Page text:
CS145 Assignment #5

Due Wednesday, November 11, 1998

Step 5 of Your PDA

  1. (10 pts.) For each of the relation schemas of your PDA, indicate
  2. (a)
    A suitable key for the relation.
    Any foreign key (referential integrity) constraints that you expect will hold for the relation.

    Modify your database schema to include the declaration of keys for all relations and at least one foreign-key constraint for some relation (even if you decided that no such constraints should logically hold -- we assume almost every PDA will have some natural foreign-key constraints). Show us the resulting database schema and the result of successfully declaring these relations to the database system.

  3. (15 pts.) Add two attribute-based and two tuple-based CHECK constraints to relations of your database schema. Remember that these constraints are more limited in Oracle 7.3.2 than in the SQL2 definition, see The Non-SQL2 Guide for details. Show the revised schema, its successful declaration, and the response of Oracle to inserts that violate the constraints. You may combine this part with the previous part if you like, to avoid repeating the schema.
  4. (15 pts.) Write three PL/SQL programs (See the PL/SQL Guide) to perform operations on your PDA database. Each should be nontrivial, illustrating a feature or features such as local variables, multiple SQL statements, loops, and branches. In addition, at least one should involve a cursor. We encourage you to be imaginative. However, here are some sorts of things you might try if you can't think of something more interesting:

    Compute some aggregate value from a relation and use that value to modify values in that or another relation.
    Create a new relation and load it with values computed from one or more existing relations.
    Enforce a constraint by searching your database for violations and fixing them in some way.

    Hand in a listing of your programs and scripts showing them working. You should demonstrate that the programs had their intended effect by querying (before and after) some relation of your PDA that was changed by the program. These queries may be included in the file that holds your PL/SQL programs for convenience.

  5. (10 pts.) Write two PL/SQL stored functions or procedures. At least one should involve more than one SQL statement; you need not follow the other ``nontriviality'' conditions mentioned in (1). Each should use one or more parameters in a significant way.

    Hand in listings of your code and scripts showing them called at least once each. Also, show in the script the results of queries that demonstrate the functions have had their intended effect.

  6. (10 pts.) Write two Oracle Triggers. See The PL/SQL Guide for a synopsis of Oracle triggers. You should also check The Non-SQL2 Guide for some important restrictions on triggers.

    Hand in your code and a script showing the triggers declared. Also, the script should show, for each trigger, the effect of two database modifications. One modification should trigger the trigger, and the other not. Show in the script queries that demonstrate that the trigger has an effect in the first case and not in the second.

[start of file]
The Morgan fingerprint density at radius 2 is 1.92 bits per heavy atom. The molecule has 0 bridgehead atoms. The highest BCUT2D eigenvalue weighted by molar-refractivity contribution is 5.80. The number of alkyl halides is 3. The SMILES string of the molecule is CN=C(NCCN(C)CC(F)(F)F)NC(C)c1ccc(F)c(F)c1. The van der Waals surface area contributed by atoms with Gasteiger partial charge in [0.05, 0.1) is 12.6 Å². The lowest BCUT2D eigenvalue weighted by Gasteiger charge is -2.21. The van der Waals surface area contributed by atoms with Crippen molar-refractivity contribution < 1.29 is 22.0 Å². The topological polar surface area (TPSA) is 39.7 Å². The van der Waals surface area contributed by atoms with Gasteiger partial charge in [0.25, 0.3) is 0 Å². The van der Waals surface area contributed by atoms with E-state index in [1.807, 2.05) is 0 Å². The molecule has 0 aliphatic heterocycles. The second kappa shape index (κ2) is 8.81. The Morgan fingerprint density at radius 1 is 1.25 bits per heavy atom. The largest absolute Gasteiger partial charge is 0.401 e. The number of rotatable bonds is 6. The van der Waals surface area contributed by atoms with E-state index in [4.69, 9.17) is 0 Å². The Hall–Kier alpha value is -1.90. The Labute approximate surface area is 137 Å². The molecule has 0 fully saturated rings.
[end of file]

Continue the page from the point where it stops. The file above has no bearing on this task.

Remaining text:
Problem Set

You will be working with the following schema for the rest of this assignment. These tables are the same as those in Assignment #3.

Employee(SSN, name, salary, DNo) 
Department(DNo, DeptName, MgrSSN) 
Project(PNo, location, ProjName) 
HourLog(SSN, PNo, hours) 

The Employee relation provides a list of employees with their SSN, name, salary, and department number (DNo). The SSN is unique for each employee. Each employee belongs to only one department. The Department relation contains a list of the departments for the company. Its schema includes a unique department number called DNo. It also includes the name of the department (DeptName) and the social security number of the department's manager (MgrSSN). Each department has a only one manager. The Project relation includes a unique project number (PNo), location and the project name (ProjName). Each project has at least one person assigned to it. Finally, the HourLog relation lists for each project the number of hours of work for each employee who is assigned to that project. The key of this relation is SSN and PNo.

  1. (3 pts.) Write an SQL2 declaration for the Department relation that expresses the following constraint: "Each department has one unique DNo."

  2. (3 pts.) Write an SQL2 declaration for the HourLog relation that expresses the following constraint: "All employees that appear in the HourLog relation must also appear in the Employee relation."

  3. (3 pts.) Write an SQL2 declaration for the Employee relation that expresses the following constraint: "Each employee must have a non-NULL name, and his/her salary must be no less than $30,000."

  4. (3 pts.) Do 1) again by using a tuple-based check constraint in SQL2.

  5. (3 pts.) Do 2) again by using an attribute-based check constraint in SQL2.

  6. (5 pts.) Use an assertion in SQL2 to specify: "Each manager should have spent at least 100 hours on some project(s)."

  7. (5 pts.) Use an assertion in SQL2 to specify: "Each employee who works for at least 200 hours on some project(s) should get a salary higher than $50,000."

  8. (5 pts.) Write one trigger in SQL3 that prevents the average salary of the employee in the "CS" department from dropping below $60,000 by any deletion. You can only use the "for each row" option.

  9. (5 pts.) Do 8) again. You can only use the "for each statement" option.

  10. (5 pts.) Consider the referential integrity constraint in 2). Suppose we want to enforce the cascade policy for deletions on relation Employee. Write one or more triggers in SQL3 that implement this enforcement policy.